I’ve heard some laments if only Hillary Clinton were president! I’m now convinced that her presidency would have been stymied at least as Obama’s was and the GOP would have taken up its push to end democracy after her four or eight years. She could have only delayed what the Koch brothers are doing.

Legislation by ambush

I spent the middle of my day today in training for being a presenter for the Voters Not Politicians campaign to end gerrymandering in Michigan. I was a presenter while signatures were gathered last fall. Now we’re gearing up for the election so the emphasis is a bit different, some slides in the presentation improved, others discarded. I need to come up with a brief non-partisan introduction of myself, saying why I volunteered. So, the presenter team is ready to go. If you’re in Michigan, please invite us to one of your events or meetings.

In other gerrymandering news…

I’ve written about the case in Pennsylvania where the state Supreme Court declared the maps to be unconstitutional. Since the GOP refused to redraw the maps the Court hired a consultant to do it. These maps will be used for the elections in 2018 and 2020.

But the GOP isn’t done in PA.

A bill had been introduced to amend the state constitution to create an independent redistricting commission, similar to what we are working towards in Michigan. There was a bipartisan majority in the state House that supported it, but (as we would expect) the GOP leadership blocked it from getting a vote.

The next move was legislation by ambush. That bill was pulled apart and replaced with one that allows the majority party to name a majority of the commission’s members. In addition, the governor would not be allowed to veto the maps (the current governor is Dem). It was voted on without debate. This punctured the reform effort.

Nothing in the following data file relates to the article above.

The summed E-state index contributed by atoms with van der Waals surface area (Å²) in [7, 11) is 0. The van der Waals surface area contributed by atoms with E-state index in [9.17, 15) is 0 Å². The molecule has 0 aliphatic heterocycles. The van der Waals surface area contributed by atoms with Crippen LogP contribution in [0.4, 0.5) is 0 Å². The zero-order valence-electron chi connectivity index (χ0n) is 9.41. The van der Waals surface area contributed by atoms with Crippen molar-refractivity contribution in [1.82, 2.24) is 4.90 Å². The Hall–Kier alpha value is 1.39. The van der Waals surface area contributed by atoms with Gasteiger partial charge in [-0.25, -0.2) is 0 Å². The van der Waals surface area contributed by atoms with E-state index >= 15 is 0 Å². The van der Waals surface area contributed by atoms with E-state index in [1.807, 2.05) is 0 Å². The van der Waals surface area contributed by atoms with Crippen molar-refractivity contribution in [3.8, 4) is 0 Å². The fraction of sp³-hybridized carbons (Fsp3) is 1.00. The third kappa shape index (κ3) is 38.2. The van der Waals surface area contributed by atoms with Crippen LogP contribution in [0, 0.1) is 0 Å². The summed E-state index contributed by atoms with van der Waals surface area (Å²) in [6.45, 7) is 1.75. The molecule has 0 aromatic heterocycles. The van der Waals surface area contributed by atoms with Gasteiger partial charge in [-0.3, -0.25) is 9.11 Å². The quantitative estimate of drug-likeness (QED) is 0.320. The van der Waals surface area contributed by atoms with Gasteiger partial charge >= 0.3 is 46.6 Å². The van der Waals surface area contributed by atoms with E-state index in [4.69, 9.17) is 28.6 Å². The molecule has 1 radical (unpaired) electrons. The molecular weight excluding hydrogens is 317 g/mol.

To actually become part of the constitution this bill will have to be approved by the legislature again after the 2018 election, then go before voters.

On to North Carolina. The US Supreme Court affirmed a lower court ruling saying that 28 of the state’s 170 legislative districts had violated the Constitution by diminishing the power of black votes. This is one problem with hoping for the courts to fix bad maps – these were maps drawn in 2011 and the maps are only being redrawn now.

And another problem with the court solution is that the GOP got to redraw the maps. And while they fixed the racial problems they used the chance (otherwise not available until after 2020) to strengthen the GOP advantage in other districts. The Democrats filed a challenge. The state court judges said we agree with you, but the next election is already underway.

Thursday, April 19, 2018

Torment forever or mercy forever?

There’s a new movie, Come Sunday, on Netflix about Evangelical bishop Carlton Pearson. I haven’t seen it and don’t have a subscription to Netflix. But Pearson was on Sunday’s All Things Considered and the movie’s creators were on The 1A, both on NPR. A few things caught my interest.

Pearson is a fourth-generation preacher. He led a church in Tulsa, OK with attendance near 5,000. A Big Deal. But he got stuck on a central piece of the Evangelical message: the reason for believing was to avoid damnation and hell. He thought this message was wrong. Hadn’t Jesus already died for the sins of the world? Isn’t it better to invite people into to church by saying they’re already safe with God? Invite them in with love instead of fear.